New Orleans, a Caribbean city


In a a great piece from the new issue of The Atlantic about the experiments in green, affordable housing in New Orleans, there is a segment about Andrés Duany, a co-founder of the Congress for New Urbanism, and a persistent advocate for traditional small-town design, that gets to the essence of New Orleans as a Caribbean city. Here it is, as highlighted by the blog (see link below):

“When I originally thought of New Orleans, I was conditioned by the press to think of it as an extremely ill-governed city, full of ill-educated people, with a great deal of crime, a great deal of dirt, a great deal of poverty,” said Duany, who grew up in Cuba. “And when I arrived, I did indeed find it to be all those things. Then one day I was walking down the street and I had this kind of brain thing, and I thought I was in Cuba. Weird! And then I realized at that moment that New Orleans was not an American city, it was a Caribbean city. Once you recalibrate, it becomes the best-governed, cleanest, most efficient, and best-educated city in the Caribbean. New Orleans is actually the Geneva of the Caribbean.”

Duany said that many of the shotgun houses in New Orleans were built by the fathers and grandfathers of people living in them today, and few of them meet building codes. But no one worries about paying mortgages or insurance. “The situation is that the housing is essentially paid off, and it allows people to accumulate leisure,” he said. “What’s special about New Orleans is that it’s the only place in the United States where you can have a first-rate urban life for very little money.” What happened after Katrina, Duany said, was that FEMA and others came to town with detailed requirements for record-keeping and property titles, then insisted on stringent building codes that would make all the houses hurricane-proof. This might seem like common sense, he said, but it’s “essentially unworkable for a Caribbean city.”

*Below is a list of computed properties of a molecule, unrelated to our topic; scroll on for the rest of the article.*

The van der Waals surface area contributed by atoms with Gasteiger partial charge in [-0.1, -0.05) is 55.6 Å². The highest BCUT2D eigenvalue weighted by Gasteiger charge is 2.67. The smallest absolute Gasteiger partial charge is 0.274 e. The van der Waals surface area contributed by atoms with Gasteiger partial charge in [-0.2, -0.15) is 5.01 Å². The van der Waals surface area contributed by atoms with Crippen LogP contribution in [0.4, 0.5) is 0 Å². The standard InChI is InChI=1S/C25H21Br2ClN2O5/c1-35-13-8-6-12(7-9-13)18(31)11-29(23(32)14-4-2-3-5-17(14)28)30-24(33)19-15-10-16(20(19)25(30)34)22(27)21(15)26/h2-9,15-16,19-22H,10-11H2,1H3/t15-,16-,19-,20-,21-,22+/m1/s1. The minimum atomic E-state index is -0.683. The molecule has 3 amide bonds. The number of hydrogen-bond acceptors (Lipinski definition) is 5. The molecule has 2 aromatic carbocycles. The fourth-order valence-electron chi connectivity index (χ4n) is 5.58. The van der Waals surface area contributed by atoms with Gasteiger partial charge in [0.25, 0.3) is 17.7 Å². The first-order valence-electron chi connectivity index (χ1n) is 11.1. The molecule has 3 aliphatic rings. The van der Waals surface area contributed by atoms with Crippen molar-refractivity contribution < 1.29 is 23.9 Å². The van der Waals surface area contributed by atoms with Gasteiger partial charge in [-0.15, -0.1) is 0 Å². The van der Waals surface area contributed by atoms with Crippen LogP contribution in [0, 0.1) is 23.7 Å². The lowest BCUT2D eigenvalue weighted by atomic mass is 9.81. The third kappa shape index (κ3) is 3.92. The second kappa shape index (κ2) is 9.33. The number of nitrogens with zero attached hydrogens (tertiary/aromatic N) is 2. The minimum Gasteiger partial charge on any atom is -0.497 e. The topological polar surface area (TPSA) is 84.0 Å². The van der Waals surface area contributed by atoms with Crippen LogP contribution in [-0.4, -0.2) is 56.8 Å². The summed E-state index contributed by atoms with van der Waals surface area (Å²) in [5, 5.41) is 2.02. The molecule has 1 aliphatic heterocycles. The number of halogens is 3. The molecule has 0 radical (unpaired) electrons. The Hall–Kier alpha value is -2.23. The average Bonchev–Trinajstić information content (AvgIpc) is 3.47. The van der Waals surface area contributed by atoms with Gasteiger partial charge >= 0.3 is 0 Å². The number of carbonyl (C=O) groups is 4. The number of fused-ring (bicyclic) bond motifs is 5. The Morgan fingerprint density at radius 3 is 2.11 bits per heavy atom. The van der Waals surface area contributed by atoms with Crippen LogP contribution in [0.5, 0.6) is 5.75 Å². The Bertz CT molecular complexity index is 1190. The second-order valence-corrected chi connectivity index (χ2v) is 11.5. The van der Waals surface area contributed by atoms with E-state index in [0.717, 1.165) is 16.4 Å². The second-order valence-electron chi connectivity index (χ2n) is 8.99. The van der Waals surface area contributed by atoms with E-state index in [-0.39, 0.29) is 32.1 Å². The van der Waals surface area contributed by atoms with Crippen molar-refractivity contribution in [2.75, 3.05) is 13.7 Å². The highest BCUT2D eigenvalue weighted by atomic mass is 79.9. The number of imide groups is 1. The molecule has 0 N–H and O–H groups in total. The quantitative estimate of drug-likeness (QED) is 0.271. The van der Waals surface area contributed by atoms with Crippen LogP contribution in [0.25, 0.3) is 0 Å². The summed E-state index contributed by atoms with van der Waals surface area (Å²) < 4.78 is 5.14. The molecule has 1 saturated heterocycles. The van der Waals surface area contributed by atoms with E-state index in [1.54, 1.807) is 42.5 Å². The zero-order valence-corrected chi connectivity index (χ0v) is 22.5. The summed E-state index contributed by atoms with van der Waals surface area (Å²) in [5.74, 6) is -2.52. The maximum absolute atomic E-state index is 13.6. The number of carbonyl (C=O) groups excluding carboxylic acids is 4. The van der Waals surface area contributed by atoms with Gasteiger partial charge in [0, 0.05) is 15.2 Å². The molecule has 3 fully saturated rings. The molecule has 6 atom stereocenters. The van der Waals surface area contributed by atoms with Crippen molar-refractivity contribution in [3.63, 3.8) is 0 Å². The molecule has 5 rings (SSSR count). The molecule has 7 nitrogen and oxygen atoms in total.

So the central problem, according to Duany: “All the do-goody people attempting to preserve the culture are the same do-gooders who are raising the standards for the building of houses, and are the same do-gooders who are giving people partial mortgages and putting them in debt,” he said. “They have such a profound misunderstanding of the culture of the Caribbean that they’re destroying it. The heart of the tragedy is that New Orleans is not being measured by Caribbean standards. It’s being measured by Minnesota standards.”

For more go to the article in The Atlantic through the link above or to additional commentary at

3 thoughts on “New Orleans, a Caribbean city

  1. An excellent post, which one can explore further in the book “The World that made New Orleans” by Ned Sublette, where the author researched the founding of the city especially its deep roots and connection with the Caribbean islands. Highly recommended to anyone interested in the history of this unique and vibrant city.

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